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Main fuse/Positive ground problems

Classic Norton Commando Motorcycles.

Re: Main fuse/Positive ground problems

Postby L.A.B. » Fri Sep 08, 2017 4:06 pm

Supercat wrote:would leaving the alternator disconnected eliminate my risk of damaging the ignition and the battery due to overcharging?


Yes, but from what you've just said, it seems you have a fair bit more tidying up of the electrics to do yet.

Supercat wrote:K, I've just had a look, and the original rubber junction appears to be gone. It may be buried in the mess of bullet connectors I mentioned, but if it's there it's not obvious. There are also still white/blue and white/purple wires connected to the old ballast resistor.


Well, as I've said already, those two wires definitely need to be disconnected from the ballast resistor if you intend to connect WP (or WU) to the Boyer box white.


Supercat wrote:I did notice that there is a double set of white wires that are not connected to anything that seem to come from the main switch and that end with a connector that dangles just in the rear end of the battery box. Are those good candidates for connecting to the Boyer white wire? Should I connect the battery and use the multi-meter to look for power on those with the switch turned to on? I could run a wire from those up to the Boyer box wire fairly easily and that wouldn't require any cutting. I could even use my negative bi-pass wire to make that connection with relative ease. It's plenty long enough.


Yes, you could do that, but I suggest you try to find another available source of power closer to the Boyer, first.
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Re: Main fuse/Positive ground problems

Postby Supercat » Fri Sep 08, 2017 6:09 pm

Man, thanks so much L.A.B.!!!

I'll pick up some zip ties and some more electrical tape in the morning and will try a few things out. It'll be nice to see if the parking light works first off. Then I'll see if I can find a white wire closer to the Boyer box to connect the Boyer white to as you've suggested. If that looks like it'll require any cutting I'll check the rear white wires to see if they have power and will consider trying to connect to them if it seems doable. Then I'll do some tidying with electrical tape and zip ties for now. I'll order some bullet connectors as you've said and will do things properly (or at least as well as I can with my rudimentary skills) when those arrive. I've got to head out of town for a few weeks on Monday so I'll have to put the bike away for a bit until I get back.

Hoping to get out for a short ride or two over the weekend, and be able to drive it into my shed before I travel. If I end up able to get spark in the normal way (i.e. not using the bipass), I'll leave the alternator disconnected until the Podtronics unit arrives.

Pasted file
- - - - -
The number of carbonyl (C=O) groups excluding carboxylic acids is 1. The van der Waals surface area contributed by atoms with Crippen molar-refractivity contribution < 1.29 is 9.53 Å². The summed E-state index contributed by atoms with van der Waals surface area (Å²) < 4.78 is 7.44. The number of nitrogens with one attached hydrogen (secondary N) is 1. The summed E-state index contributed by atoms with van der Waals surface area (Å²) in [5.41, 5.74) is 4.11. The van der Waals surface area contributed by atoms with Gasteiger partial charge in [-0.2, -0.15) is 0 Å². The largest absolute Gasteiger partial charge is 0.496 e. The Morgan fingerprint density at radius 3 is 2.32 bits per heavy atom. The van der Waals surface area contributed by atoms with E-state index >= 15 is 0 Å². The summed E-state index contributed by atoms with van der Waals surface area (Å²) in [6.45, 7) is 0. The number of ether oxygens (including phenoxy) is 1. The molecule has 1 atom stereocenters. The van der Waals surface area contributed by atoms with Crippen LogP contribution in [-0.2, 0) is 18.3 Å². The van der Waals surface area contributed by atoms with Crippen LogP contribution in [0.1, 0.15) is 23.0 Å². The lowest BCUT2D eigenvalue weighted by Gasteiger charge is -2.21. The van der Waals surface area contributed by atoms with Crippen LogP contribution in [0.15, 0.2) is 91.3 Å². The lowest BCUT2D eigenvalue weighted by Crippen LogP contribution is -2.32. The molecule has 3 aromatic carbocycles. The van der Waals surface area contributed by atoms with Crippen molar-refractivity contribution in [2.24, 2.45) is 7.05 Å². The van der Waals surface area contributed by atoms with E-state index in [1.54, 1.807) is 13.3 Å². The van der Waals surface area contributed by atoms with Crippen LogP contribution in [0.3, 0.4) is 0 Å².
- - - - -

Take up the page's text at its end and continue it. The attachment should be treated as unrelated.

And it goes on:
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Re: Main fuse/Positive ground problems

Postby Supercat » Sat Sep 09, 2017 8:35 am

Hi there,

Ok, I've connected the battery to the main leads - I'm no longer blowing fuses, which is great. The parking light works in the main headlight with switch setting 1 & 4. The horn doesn't seem to be happening when I press either the top or bottom buttons on the handle bar. The main front light doesn't seem to be coming on, but maybe it's not meant to until the bike is running?

The weird thing is that I'm getting fluctuating voltage readings from both the white/purple and the white set of wires at the back of the battery box. Box will sometimes go up to 12 v or a little higher (the battery is reading 12.56 or so), but they often just drop down to 7 or 8 volts and sometimes down to between 2 and 4 volts with they key in the daytime riding position. This makes me weary of trying to run the bike through the harness at the moment. I expect readings like that would be great for getting kickback, which I do not want. Any idea what would cause that?

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Re: Main fuse/Positive ground problems

Postby rvich » Sat Sep 09, 2017 9:09 am

From my notes, the white/purple is between the ballast resistor and the coils. Where are you finding it?
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Re: Main fuse/Positive ground problems

Postby L.A.B. » Sat Sep 09, 2017 9:28 am

Supercat wrote:The main front light doesn't seem to be coming on, but maybe it's not meant to until the bike is running?